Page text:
In today’s passage we read this wonderful description of the implications of Jesus’s incarnation, death and resurrection: “Since then we have a great high priest who has passed through the heavens, Jesus, the Son of God, let us hold fast our confession. For we do not have a high priest who is unable to sympathize with our weaknesses, but one who in every respect has been tempted as we are, yet without sin. Let us then with confidence draw near to the throne of grace, that we may receive mercy and find grace to help in time of need.”
Last night we departed in silence from our Good Friday service. Jesus has been hung on a cross and laid in a tomb. Together we are re-enacting the great event of history when the Son of God was seemingly defeated by death. Today is Holy Saturday, a day of sober and solemn reflection. But unlike the disciples, who were caught off guard and utterly shocked by Jesus’s death, we know the true end of the story. We know that Jesus in fact came for this very reason: to die for our sins. We know that he will be raised to life and ascend into heaven. We know that Easter is coming! But it is not here yet. And while we know what happens next, we choose not to skip to the end prematurely. We choose to experience Holy Saturday.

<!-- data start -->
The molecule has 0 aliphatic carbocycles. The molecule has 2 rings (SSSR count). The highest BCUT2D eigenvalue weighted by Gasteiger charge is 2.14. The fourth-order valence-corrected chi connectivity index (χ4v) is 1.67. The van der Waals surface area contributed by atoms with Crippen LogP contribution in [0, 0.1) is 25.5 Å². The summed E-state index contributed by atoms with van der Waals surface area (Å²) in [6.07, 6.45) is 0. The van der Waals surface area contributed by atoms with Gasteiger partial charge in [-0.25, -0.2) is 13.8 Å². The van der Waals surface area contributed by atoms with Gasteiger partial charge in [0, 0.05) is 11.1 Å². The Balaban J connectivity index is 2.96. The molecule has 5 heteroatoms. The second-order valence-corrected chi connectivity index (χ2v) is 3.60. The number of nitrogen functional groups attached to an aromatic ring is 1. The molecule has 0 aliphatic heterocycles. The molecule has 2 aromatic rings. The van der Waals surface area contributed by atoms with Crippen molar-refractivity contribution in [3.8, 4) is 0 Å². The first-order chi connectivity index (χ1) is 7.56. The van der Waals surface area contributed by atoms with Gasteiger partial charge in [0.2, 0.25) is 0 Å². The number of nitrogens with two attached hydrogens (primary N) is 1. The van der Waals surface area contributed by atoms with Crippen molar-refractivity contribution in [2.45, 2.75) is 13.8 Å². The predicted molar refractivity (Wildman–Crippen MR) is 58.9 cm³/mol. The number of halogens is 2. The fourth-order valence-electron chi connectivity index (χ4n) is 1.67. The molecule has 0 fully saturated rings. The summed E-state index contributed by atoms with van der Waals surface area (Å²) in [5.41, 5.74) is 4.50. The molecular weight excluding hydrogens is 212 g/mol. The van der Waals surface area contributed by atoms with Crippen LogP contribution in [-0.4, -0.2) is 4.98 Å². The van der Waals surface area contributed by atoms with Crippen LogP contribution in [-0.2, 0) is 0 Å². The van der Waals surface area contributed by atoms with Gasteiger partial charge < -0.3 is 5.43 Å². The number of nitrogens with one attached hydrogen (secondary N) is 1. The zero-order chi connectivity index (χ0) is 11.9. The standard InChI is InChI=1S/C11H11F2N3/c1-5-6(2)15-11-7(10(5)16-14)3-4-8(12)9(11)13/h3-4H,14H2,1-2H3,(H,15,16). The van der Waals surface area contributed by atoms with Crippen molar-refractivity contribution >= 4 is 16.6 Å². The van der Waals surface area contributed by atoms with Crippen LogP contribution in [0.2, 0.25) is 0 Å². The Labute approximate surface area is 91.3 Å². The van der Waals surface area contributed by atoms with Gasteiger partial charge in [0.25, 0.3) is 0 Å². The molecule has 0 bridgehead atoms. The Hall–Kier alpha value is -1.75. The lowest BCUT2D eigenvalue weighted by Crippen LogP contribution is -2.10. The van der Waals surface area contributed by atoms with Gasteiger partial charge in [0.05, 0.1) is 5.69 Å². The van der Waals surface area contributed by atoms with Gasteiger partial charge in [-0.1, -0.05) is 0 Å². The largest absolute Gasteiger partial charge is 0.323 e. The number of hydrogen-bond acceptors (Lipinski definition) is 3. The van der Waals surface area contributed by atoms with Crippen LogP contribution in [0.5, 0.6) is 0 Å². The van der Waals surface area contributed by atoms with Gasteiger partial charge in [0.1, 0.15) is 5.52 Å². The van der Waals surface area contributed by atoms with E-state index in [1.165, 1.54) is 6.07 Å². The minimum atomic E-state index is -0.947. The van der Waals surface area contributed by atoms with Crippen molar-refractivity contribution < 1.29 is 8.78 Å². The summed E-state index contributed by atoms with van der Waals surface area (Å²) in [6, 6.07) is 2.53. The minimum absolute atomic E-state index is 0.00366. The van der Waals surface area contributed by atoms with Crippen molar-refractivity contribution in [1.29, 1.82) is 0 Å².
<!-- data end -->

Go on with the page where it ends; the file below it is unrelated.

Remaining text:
We participate liturgically in Holy Saturday because we believe that this part of the story matters. While it would be easy to rush to Easter, Holy Saturday is a chance for us to enter into a fuller appreciation of the hope of Christ’s resurrection. Today we are powerfully reminded that we have a great high priest who can only atone for us and sympathize with us because he took on human flesh and died a real death. We are freely given a mercy and grace that was not cheap or easy – it cost him everything. And we receive comfort today, the fruit of the sufferings of Christ. For while we continue to experience sin, temptation, suffering, failure, disappointment, death, and grief in this life, we know that this is not the true end of our story. There is an empty tomb, and we are waiting for the renewal of all things.
A reminder that the Easter Vigil – an ancient tradition that dates back to the early church – will be held at the Lisner Auditorium at George Washington University at 7:00 pm tonight. Come celebrate the story of God’s saving work in history through music, dance, visual art, and liturgy. Doors open at 6:30 pm. You won’t want to miss it!
Deborah Tepley is Executive Director at Church of the Advent. An Enneagram 3 with a 7’s fondness for celebration, she is very excited that Easter is almost here!